Five simple tips on how to afford Scandinavia
Throughout my travels I have met so many people who were very envious of my time in Scandinavia, but just ‘couldn’t afford it’. To this I always reply ‘Yes you can, just make some changes’ of which I then explain to them how I afforded it.
People use money as a huge excuse to not branch out and try something new, when in fact they could afford it if they made some different choices about how they would travel. It might require a little research on prices and calculations,but this effort is nothing compared to the reward of being there.
If you really want to go travel somewhere, there is nothing stopping you except yourself. I spent half the amount of money in Norway for two weeks than I did in Croatia for ONE week, because of all the tourist traps. There is also a disillusion that places are ‘really cheap’ so you end up spending more as you care less.
If you couchsurf you can save $60-$100AUD a NIGHT on accommodation (that’s how much it can be normally). That’s anywhere from $420-$700 a week!
This is free accommodation and I could not emphasise this enough! If you couchsurf you completely change your experience in that city.
I know how much fun it is to find the best rated hostel, meet loads of travellers and exchange awesome stories about how awesome you all are, but if you have done this a lot you know this can get tiring. Also in Scandinavia there isn’t as big a hostel culture as there is in the rest of Europe.
Make a profile on http://www.couchsurfing.org, search where you want to go and you will see hundreds of people willing to give up their couch to meet a cool traveller. Trust me- it’s not creepy. I’ve done it in 10 different cities and have never once been hit on, felt uncomfortable or unsafe in any way.
2. Cook and pack lunches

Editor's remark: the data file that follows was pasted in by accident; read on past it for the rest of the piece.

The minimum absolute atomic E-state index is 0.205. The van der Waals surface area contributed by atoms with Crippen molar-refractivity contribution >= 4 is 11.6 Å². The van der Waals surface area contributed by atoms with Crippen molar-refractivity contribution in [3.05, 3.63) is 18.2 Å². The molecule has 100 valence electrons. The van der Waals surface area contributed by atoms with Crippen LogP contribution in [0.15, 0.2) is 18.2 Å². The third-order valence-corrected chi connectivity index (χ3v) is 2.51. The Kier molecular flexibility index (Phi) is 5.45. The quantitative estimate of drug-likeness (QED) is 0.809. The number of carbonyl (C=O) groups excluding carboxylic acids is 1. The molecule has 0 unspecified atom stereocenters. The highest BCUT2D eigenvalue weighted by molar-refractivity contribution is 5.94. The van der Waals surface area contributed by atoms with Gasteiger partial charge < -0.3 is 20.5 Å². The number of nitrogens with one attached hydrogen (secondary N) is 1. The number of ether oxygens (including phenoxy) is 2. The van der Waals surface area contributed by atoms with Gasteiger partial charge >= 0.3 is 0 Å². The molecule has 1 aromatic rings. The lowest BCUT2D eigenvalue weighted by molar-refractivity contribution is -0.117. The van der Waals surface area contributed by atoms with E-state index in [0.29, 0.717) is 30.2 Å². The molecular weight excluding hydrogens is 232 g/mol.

This can save you $30-$70AUD a day! Meals can be anywhere from $15-40AUD depending on where you are and if you’re buying this twice a day it will add up very fast! I would try one or two signature dishes but you aren’t missing out culturally if you don’t always eat out.
If you’re couchsurfing (which you totally should) then it is very normal to cook with your host as obviously they don’t eat out often living there. Supermarkets are cheap so this isn’t a problem. Most of the time my hosts cooked delicious meals for me and were super generous!
If you’re in a hostel then make use of the kitchen and pack sandwiches or leftovers for lunch.
If you’re in a hotel (sometimes there aren’t hostels) they often have complimentary breakfast with breads, cheeses and hams, in which case pack some sandwiches also for lunch and even dinner!
This can save you anywhere from $50-$150 a night out! Drinks at various bars and clubs can cost anywhere from $10-$30 a pop, so you can’t afford to be drinking there all night!
This is something we’re all already familiar with at home, but in Scandinavia it is a must! It’s also a good way to get to know your couchsurfing host and their friends, or people in your hostel. People don’t go out until after midnight anyway so you can kill some time this way.
4. Research museums and attractions before
This is also where your money can go quickly; if you’re visiting several attractions a day you can be spending $10-$40 at each one.
Before you go into a museum or attraction, check online to see how much it is. If it’s expensive have a look to see if you think it’s really worth it to go inside. Sometimes places like Royal Palaces can look similar to others you’ve seen (unless you’re really interested in them) and the outside can be enough!
5. Find where the students go
Locals aren’t paying the prices of tourists when they eat and go out, so find out where they go! Student deals at bars and cafes can save you an enormous amount!
When I was in a little cafe in Copenhagen it was normally $15 for a wine or beer but then from 4pm-6pm it was only $5! Have a look online and you will surely find places like this mentioned.
Scandinavia is the most beautiful region I’ve ever travelled so stop using money as an excuse, make some changes and go!